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HOLOCLIP - Holocene climate variability at high-southern latitudes: an integrated perspective

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Summary information

Funding:EUROPOLAR ERA-NET project funded under the PolarCLIMATE Programme
Ec contribution:759000
Start date:2010-01-01
End date:2012-12-31
Duration:36 months
Coordinator:Dr. Barbara Stenni (
Organisation:University of Trieste - Italy
Project name:HOLOCLIP - Holocene climate variability at high-southern latitudes: an integrated perspective
Project summary:Abstract

HOLOCLIP is a European Science Foundation / European Polar Board PolarCLIMATE initiative ( The PolarCLIMATE programme has contributed to the development of a strategic common vision for Polar Climate research and is the first step towards joint implementation of programmes and fully utilising research stations and climate observatories in the Arctic and Antarctic. The funding in the PolarCLIMATE Project is by national research funding agencies.
HOLOCLIP aims to bring together the ice core, the sediment core and the modelling scientific communities to understand the processes linking different components of the climate system and linking climatic response to external forcing over the Holocene. High-latitudes are particularly interesting places to document natural climate variability since: (1) every component of the climate system interacts in these regions in a still poorly-constrained and non-linear way; (2) changes are amplified compared to low latitude environments; (3) Antarctica and its surrounding are characterized by a strong regional variability. Existing geological records, glacial records and model experiments have highlighted differences in the evolution of the climate as a function of the area. The areas on which the European research efforts have been concentrated over the past decades are suited for integrating existing ice and marine records, in terms of amount and quality of collected materials.


The objectives of the Project are multiple and can be grouped under the following:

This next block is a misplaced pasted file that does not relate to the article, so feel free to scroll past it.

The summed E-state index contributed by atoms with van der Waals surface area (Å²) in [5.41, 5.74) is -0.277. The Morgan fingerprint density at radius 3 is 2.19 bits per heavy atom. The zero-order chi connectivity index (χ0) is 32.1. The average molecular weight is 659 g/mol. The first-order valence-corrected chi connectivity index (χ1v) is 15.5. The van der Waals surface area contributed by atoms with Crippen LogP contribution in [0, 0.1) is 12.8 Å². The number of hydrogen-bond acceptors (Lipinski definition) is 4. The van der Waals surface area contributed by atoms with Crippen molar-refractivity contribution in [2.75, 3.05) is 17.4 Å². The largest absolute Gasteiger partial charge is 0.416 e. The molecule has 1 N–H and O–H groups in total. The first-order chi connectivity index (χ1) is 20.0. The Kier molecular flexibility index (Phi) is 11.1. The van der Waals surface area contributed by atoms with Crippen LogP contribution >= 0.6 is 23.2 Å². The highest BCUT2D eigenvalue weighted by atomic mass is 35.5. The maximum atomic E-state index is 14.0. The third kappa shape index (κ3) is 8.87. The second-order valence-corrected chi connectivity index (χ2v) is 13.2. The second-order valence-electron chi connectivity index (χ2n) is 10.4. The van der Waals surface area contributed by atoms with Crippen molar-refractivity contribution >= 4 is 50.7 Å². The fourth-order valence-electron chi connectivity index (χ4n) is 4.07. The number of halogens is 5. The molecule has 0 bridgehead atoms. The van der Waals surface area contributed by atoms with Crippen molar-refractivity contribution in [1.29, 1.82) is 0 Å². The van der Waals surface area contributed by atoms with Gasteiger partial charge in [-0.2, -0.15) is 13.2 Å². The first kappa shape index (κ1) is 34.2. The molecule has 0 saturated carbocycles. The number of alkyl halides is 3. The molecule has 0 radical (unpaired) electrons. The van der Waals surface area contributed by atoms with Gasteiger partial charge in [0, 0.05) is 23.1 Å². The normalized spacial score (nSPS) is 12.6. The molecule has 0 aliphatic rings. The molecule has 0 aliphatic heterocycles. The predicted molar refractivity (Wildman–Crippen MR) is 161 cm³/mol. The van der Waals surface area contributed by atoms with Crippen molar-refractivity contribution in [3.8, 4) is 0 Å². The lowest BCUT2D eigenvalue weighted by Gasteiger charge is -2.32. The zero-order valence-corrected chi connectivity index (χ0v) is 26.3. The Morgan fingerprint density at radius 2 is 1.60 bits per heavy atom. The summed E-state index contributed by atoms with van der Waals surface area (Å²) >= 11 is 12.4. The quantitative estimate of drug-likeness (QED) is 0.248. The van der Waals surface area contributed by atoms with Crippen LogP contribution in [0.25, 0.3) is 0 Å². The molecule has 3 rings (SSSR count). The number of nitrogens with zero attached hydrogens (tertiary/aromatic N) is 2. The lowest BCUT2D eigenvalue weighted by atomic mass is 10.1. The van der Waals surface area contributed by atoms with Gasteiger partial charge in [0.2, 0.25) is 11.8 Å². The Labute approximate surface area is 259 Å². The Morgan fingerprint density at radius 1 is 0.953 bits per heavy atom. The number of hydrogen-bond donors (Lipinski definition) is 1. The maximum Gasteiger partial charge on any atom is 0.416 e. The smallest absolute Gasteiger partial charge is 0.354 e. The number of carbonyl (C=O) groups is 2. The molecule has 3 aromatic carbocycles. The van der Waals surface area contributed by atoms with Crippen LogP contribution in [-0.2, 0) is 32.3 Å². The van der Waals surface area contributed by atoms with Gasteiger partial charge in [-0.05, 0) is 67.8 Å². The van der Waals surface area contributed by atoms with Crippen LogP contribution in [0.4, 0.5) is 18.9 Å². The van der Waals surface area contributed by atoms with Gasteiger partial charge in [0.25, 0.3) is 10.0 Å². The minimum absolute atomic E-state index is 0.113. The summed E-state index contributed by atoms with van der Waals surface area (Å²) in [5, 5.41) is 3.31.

- To calibrate our tools in order to better understand the proxies that we currently use for climatic reconstructions. We will work on modern processes to validate and calibrate our proxies and will analyse water column and modern sediment trap samples (seasonal variations), short marine sediment cores, sea-bed morphology, shallow firn cores, snow pits and precipitation samples covering the instrumental period of the last decades.
- To document changes of different components of the Holocene climate system in terms of amplitudes, frequencies and timing. Using a multi-proxy approach, we will reconstruct climate and environmental parameters in the selected areas.
- To document the regional heterogeneity of the different components over the Holocene period. We will investigate several marine cores from the Antarctic continental margin and ice cores from the ice sheet, integrating the results with climate models using data assimilation techniques. The large number of records studied and their diversity (both regional and type of records) will allow us to better constrain the regional heterogeneity of the different components/parameters.
- To document the relationships between the different components/parameters. All the components are connected but their relationships/feedbacks are highly non-linear. Sea bed morphology is also a crucial component for downslope flowing of High Salinity Shelf Water, formed in coastal polynyas, and finally to mixing with Antarctic circumpolar water. We propose a detailed comparison of marine and ice core records to better document the interactions among atmosphere/cryosphere-ocean. The interpretations will feed into/validate numerical models.
- To document the forcing factors of the different components/parameters and to test the sensitivity of the climate system to different forcing factors. We will provide numerical models incorporating marine and ice core data to better understand the relationship between forcing factors and climatic response.
- To document the feedbacks of the different components/parameters on Holocene climate. We will combine marine and ice core data with those deriving from numerical models to determine the role of atmospheric circulation, sea ice, and ocean in regulating the Holocene climate in the different sectors of the Southern Ocean and the impact of the Southern Ocean on thermohaline circulation.